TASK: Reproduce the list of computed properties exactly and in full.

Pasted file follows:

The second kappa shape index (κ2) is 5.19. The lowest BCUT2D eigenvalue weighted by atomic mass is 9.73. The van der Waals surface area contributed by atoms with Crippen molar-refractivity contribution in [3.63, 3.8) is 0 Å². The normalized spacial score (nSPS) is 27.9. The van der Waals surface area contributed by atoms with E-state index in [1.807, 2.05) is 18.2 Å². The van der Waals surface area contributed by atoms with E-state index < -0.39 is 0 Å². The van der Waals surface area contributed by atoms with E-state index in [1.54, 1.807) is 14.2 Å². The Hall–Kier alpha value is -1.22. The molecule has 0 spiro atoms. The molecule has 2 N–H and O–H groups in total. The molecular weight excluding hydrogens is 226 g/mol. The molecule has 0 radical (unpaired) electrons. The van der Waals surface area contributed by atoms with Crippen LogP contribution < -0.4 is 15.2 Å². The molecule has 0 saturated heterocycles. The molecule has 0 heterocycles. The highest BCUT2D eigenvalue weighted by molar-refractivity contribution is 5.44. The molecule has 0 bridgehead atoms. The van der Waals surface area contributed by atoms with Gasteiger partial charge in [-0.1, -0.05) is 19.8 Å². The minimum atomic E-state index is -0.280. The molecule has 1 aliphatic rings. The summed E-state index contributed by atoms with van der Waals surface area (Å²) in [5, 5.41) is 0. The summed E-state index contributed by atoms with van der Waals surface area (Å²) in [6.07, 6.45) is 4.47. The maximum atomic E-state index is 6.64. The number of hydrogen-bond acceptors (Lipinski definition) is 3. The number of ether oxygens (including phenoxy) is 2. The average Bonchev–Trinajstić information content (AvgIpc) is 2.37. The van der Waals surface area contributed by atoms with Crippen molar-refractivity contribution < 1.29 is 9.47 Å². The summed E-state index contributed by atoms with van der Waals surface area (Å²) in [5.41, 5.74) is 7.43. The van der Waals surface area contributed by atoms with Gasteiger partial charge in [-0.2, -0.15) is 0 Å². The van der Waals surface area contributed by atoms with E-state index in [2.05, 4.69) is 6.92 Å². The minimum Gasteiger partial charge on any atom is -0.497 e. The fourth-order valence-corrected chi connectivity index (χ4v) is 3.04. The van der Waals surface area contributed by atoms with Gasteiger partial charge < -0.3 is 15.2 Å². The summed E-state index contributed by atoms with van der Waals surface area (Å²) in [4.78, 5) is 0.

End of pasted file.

The second kappa shape index (κ2) is 5.19. The lowest BCUT2D eigenvalue weighted by atomic mass is 9.73. The van der Waals surface area contributed by atoms with Crippen molar-refractivity contribution in [3.63, 3.8) is 0 Å². The normalized spacial score (nSPS) is 27.9. The van der Waals surface area contributed by atoms with E-state index in [1.807, 2.05) is 18.2 Å². The van der Waals surface area contributed by atoms with E-state index < -0.39 is 0 Å². The van der Waals surface area contributed by atoms with E-state index in [1.54, 1.807) is 14.2 Å². The Hall–Kier alpha value is -1.22. The molecule has 0 spiro atoms. The molecule has 2 N–H and O–H groups in total. The molecular weight excluding hydrogens is 226 g/mol. The molecule has 0 radical (unpaired) electrons. The van der Waals surface area contributed by atoms with Crippen LogP contribution < -0.4 is 15.2 Å². The molecule has 0 saturated heterocycles. The molecule has 0 heterocycles. The highest BCUT2D eigenvalue weighted by molar-refractivity contribution is 5.44. The molecule has 0 bridgehead atoms. The van der Waals surface area contributed by atoms with Gasteiger partial charge in [-0.1, -0.05) is 19.8 Å². The minimum atomic E-state index is -0.280. The molecule has 1 aliphatic rings. The summed E-state index contributed by atoms with van der Waals surface area (Å²) in [5, 5.41) is 0. The summed E-state index contributed by atoms with van der Waals surface area (Å²) in [6.07, 6.45) is 4.47. The maximum atomic E-state index is 6.64. The number of hydrogen-bond acceptors (Lipinski definition) is 3. The number of ether oxygens (including phenoxy) is 2. The average Bonchev–Trinajstić information content (AvgIpc) is 2.37. The van der Waals surface area contributed by atoms with Crippen molar-refractivity contribution < 1.29 is 9.47 Å². The summed E-state index contributed by atoms with van der Waals surface area (Å²) in [5.41, 5.74) is 7.43. The van der Waals surface area contributed by atoms with Gasteiger partial charge in [-0.2, -0.15) is 0 Å². The van der Waals surface area contributed by atoms with E-state index in [2.05, 4.69) is 6.92 Å². The minimum Gasteiger partial charge on any atom is -0.497 e. The fourth-order valence-corrected chi connectivity index (χ4v) is 3.04. The van der Waals surface area contributed by atoms with Gasteiger partial charge < -0.3 is 15.2 Å². The summed E-state index contributed by atoms with van der Waals surface area (Å²) in [4.78, 5) is 0.